Are different races subspecies?

Grade Level: 
10
Answered by: 
Aliya Hoff

Are different races subspecies?

No! Races are not subspecies of the human species. There is only one “race”—the human race. So why can’t we sort humans into subspecies like we can with other animals? The answer is that the human species doesn’t have much genetic variation. We are too alike to split into groups.

What is a subspecies?

Two subspecies of mountain zebra

These two zebras are subspecies within the same species of plains zebra. On the right is Grant's zebra (image by David J. Stang), and on the left is Burchell's zebra (image by Hans Hillewaert). 

A species is a group of living things that can breed with each other. We can divide some (but not all) species into smaller groups called subspecies. These groups can still breed, but they have physical and genetic differences. Differences between groups add up when they live in separate places for a long time. This means that we can sort some animals based on their appearance or their DNA.

What’s the difference between race and subspecies?

A long time ago, the words race and subspecies were used to mean the same thing in biology. This was before we knew how much or how little genes could differ between animals. Now we only use subspecies to refer to living things that aren’t human. We only use race when we talk about humans. We often try to group humans by race based on how they look. While humans may look different on the outside, our DNA looks very similar. Because we are so similar, scientists say that we can't use race to sort humans either. Are humans really so alike?

Species comparisons

Comparisons of humans, emperor penguins, and chimpanzees. Which of these pairs of animals do you think has the most variation within their species? Taylor Swift and Kanye West by David Shankbone; Penguins by Liam Quinn; Chimpanzees by Delphine Bruyere.

Take a look at the photos on the left. There are three pairs of two members of the same species. Which pair do you think is more genetically similar? Would you guess Kanye West and Taylor Swift are more alike, or two penguins? What about Kanye and Taylor versus two chimps? It may surprise you to learn that penguins have twice as much genetic variation as humans do. And this subspecies of chimp has more genetic variation than all the humans on earth.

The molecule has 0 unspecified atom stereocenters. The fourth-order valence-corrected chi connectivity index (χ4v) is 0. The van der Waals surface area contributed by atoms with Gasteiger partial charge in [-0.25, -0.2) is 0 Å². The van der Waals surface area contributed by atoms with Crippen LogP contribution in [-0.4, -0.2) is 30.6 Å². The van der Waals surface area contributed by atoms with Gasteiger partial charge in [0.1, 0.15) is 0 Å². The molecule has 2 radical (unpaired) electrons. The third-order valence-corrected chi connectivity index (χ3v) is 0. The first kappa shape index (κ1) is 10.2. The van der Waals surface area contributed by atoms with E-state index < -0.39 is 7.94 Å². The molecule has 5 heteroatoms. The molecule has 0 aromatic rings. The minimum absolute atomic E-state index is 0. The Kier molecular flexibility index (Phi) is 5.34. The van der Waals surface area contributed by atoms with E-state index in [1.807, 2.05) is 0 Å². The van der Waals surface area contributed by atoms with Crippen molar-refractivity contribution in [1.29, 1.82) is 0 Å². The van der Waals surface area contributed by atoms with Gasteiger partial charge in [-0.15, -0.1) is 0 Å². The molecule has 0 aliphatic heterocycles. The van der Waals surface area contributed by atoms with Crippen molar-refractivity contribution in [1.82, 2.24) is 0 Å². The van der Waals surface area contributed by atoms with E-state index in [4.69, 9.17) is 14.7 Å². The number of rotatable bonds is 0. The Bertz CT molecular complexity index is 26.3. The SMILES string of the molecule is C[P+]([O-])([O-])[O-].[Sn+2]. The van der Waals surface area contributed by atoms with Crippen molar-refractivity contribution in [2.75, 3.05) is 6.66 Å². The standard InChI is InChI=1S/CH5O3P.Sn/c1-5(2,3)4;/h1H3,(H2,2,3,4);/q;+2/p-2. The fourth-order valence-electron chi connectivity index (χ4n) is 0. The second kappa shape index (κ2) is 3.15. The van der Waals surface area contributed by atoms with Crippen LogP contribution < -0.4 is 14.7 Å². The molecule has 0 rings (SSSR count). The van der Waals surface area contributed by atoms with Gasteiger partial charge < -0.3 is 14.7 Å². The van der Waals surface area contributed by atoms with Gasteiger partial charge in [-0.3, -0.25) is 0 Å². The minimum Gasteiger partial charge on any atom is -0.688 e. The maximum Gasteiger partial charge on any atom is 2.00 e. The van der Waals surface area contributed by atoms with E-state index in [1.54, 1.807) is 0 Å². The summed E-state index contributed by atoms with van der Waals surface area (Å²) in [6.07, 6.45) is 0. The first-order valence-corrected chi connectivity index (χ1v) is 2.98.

Why are humans so similar?

Humans haven't been around as long as other animals. We haven't had enough time to develop much variation in our DNA. Humans also migrate and reproduce a lot. Different groups of humans are never apart long enough for genetic differences to add up. Human DNA is too similar to split us into subspecies or races. So we can't use biology to sort people into groups like we can with animals.

 

Can we define race based on physical appearance?

Even though our DNA is similar, humans look very different from each other. But the traits we use to guess someone's race don't always work well. Think about skin color. There aren't just a few colors: there are more shades than you can ever count. The traits we use are also independent of each other. For example, being tall doesn’t mean you’ll also have dark hair. No matter which traits we use, there is no good way to group humans using appearance or DNA.

Instead, everyone groups people into races based on the traits they think are most important. The way we categorize people into races changes over time, too. Think about people you know who are Irish or Italian. Today we might categorize them as white, like many people from Europe. But 100 years ago, they were not considered the same race as Americans with European origins. Humans love to organize things into groups. But when it comes to race, these groups tell us more about our culture than they do about our biology.


Additional images via Wikimedia Commons. Baby face by Avsar Aras.

The images used above were inspired by Dr. Amelia Hubbard’s visual approach to teaching about race. We compare images of humans and other animal species. This helps show that human appearances are more varied than our genes. Individual traits (like skin color) or combinations of traits (like skin color and hair color) cannot reliably group people by race. Using images that show the wide variation in human appearance can help address this common misconception.
Hubbard, Amelia R. 2017. Teaching Race (Bioculturally) Matters: A Visual Approach for College Biology Courses. The American Biology Teacher 79(7): 516-524.

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Face of a baby sticking his tongue out; image links to Top Question

Humans, no matter where they live or their cultural background, are extremely closely related to one another.

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